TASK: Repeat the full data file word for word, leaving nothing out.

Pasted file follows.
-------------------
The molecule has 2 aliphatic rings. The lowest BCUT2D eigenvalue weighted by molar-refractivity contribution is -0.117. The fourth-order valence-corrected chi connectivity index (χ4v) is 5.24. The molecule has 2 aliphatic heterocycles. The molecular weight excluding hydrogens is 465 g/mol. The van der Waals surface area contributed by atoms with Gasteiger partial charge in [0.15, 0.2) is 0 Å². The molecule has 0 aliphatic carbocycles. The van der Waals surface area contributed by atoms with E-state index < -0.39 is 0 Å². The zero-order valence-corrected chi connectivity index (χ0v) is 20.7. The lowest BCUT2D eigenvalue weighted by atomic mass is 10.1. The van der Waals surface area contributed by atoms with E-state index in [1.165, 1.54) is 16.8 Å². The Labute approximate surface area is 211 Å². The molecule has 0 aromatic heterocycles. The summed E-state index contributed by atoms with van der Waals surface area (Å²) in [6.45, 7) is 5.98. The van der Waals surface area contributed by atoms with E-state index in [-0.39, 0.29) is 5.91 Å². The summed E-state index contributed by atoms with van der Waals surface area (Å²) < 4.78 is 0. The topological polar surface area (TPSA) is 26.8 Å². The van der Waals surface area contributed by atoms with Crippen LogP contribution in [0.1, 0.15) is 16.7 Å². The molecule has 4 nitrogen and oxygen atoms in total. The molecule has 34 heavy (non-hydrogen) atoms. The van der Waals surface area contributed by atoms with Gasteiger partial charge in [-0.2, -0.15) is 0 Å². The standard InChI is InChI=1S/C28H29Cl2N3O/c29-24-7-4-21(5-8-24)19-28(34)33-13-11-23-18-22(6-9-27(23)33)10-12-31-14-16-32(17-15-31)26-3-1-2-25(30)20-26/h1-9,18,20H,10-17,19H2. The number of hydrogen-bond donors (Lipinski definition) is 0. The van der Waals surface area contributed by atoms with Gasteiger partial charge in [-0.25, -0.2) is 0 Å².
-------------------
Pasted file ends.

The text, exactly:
The molecule has 2 aliphatic rings. The lowest BCUT2D eigenvalue weighted by molar-refractivity contribution is -0.117. The fourth-order valence-corrected chi connectivity index (χ4v) is 5.24. The molecule has 2 aliphatic heterocycles. The molecular weight excluding hydrogens is 465 g/mol. The van der Waals surface area contributed by atoms with Gasteiger partial charge in [0.15, 0.2) is 0 Å². The molecule has 0 aliphatic carbocycles. The van der Waals surface area contributed by atoms with E-state index < -0.39 is 0 Å². The zero-order valence-corrected chi connectivity index (χ0v) is 20.7. The lowest BCUT2D eigenvalue weighted by atomic mass is 10.1. The van der Waals surface area contributed by atoms with E-state index in [1.165, 1.54) is 16.8 Å². The Labute approximate surface area is 211 Å². The molecule has 0 aromatic heterocycles. The summed E-state index contributed by atoms with van der Waals surface area (Å²) in [6.45, 7) is 5.98. The van der Waals surface area contributed by atoms with E-state index in [-0.39, 0.29) is 5.91 Å². The summed E-state index contributed by atoms with van der Waals surface area (Å²) < 4.78 is 0. The topological polar surface area (TPSA) is 26.8 Å². The van der Waals surface area contributed by atoms with Crippen LogP contribution in [0.1, 0.15) is 16.7 Å². The molecule has 4 nitrogen and oxygen atoms in total. The molecule has 34 heavy (non-hydrogen) atoms. The van der Waals surface area contributed by atoms with Gasteiger partial charge in [-0.2, -0.15) is 0 Å². The standard InChI is InChI=1S/C28H29Cl2N3O/c29-24-7-4-21(5-8-24)19-28(34)33-13-11-23-18-22(6-9-27(23)33)10-12-31-14-16-32(17-15-31)26-3-1-2-25(30)20-26/h1-9,18,20H,10-17,19H2. The number of hydrogen-bond donors (Lipinski definition) is 0. The van der Waals surface area contributed by atoms with Gasteiger partial charge in [-0.25, -0.2) is 0 Å².